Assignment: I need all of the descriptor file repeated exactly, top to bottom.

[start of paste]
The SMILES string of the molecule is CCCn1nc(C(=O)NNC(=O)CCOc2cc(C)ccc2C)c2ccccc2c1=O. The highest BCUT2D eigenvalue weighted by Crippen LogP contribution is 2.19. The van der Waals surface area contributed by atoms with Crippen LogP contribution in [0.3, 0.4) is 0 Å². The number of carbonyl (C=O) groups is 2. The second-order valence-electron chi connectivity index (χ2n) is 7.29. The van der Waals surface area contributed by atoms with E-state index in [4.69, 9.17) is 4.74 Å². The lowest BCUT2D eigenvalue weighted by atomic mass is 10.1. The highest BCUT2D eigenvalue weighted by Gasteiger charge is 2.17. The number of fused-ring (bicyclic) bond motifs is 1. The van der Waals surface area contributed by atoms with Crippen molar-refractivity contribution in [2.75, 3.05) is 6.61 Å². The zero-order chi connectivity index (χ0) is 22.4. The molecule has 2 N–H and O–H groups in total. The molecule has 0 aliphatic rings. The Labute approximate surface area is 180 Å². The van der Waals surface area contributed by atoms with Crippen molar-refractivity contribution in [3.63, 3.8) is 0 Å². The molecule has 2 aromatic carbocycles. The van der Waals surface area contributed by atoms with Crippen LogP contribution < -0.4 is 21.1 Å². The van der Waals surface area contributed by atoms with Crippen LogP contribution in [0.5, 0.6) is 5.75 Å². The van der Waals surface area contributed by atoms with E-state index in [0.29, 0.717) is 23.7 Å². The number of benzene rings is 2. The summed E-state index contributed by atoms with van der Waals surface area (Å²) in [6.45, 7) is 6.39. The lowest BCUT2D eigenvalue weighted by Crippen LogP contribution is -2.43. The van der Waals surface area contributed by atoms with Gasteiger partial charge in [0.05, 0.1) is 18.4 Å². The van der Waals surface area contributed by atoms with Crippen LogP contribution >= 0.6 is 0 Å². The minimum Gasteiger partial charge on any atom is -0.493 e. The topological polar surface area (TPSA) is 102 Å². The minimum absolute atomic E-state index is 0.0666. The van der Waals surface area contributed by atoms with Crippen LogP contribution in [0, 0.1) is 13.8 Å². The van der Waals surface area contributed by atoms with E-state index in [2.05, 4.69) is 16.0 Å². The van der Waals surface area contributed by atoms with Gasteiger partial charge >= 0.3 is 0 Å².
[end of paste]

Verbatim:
The SMILES string of the molecule is CCCn1nc(C(=O)NNC(=O)CCOc2cc(C)ccc2C)c2ccccc2c1=O. The highest BCUT2D eigenvalue weighted by Crippen LogP contribution is 2.19. The van der Waals surface area contributed by atoms with Crippen LogP contribution in [0.3, 0.4) is 0 Å². The number of carbonyl (C=O) groups is 2. The second-order valence-electron chi connectivity index (χ2n) is 7.29. The van der Waals surface area contributed by atoms with E-state index in [4.69, 9.17) is 4.74 Å². The lowest BCUT2D eigenvalue weighted by atomic mass is 10.1. The highest BCUT2D eigenvalue weighted by Gasteiger charge is 2.17. The number of fused-ring (bicyclic) bond motifs is 1. The van der Waals surface area contributed by atoms with Crippen molar-refractivity contribution in [2.75, 3.05) is 6.61 Å². The zero-order chi connectivity index (χ0) is 22.4. The molecule has 2 N–H and O–H groups in total. The molecule has 0 aliphatic rings. The Labute approximate surface area is 180 Å². The van der Waals surface area contributed by atoms with Crippen molar-refractivity contribution in [3.63, 3.8) is 0 Å². The molecule has 2 aromatic carbocycles. The van der Waals surface area contributed by atoms with Crippen LogP contribution < -0.4 is 21.1 Å². The van der Waals surface area contributed by atoms with Crippen LogP contribution in [0.5, 0.6) is 5.75 Å². The van der Waals surface area contributed by atoms with E-state index in [0.29, 0.717) is 23.7 Å². The number of benzene rings is 2. The summed E-state index contributed by atoms with van der Waals surface area (Å²) in [6.45, 7) is 6.39. The lowest BCUT2D eigenvalue weighted by Crippen LogP contribution is -2.43. The van der Waals surface area contributed by atoms with Gasteiger partial charge in [0.05, 0.1) is 18.4 Å². The van der Waals surface area contributed by atoms with Crippen LogP contribution >= 0.6 is 0 Å². The minimum Gasteiger partial charge on any atom is -0.493 e. The topological polar surface area (TPSA) is 102 Å². The minimum absolute atomic E-state index is 0.0666. The van der Waals surface area contributed by atoms with Crippen LogP contribution in [0, 0.1) is 13.8 Å². The van der Waals surface area contributed by atoms with E-state index in [2.05, 4.69) is 16.0 Å². The van der Waals surface area contributed by atoms with Gasteiger partial charge >= 0.3 is 0 Å².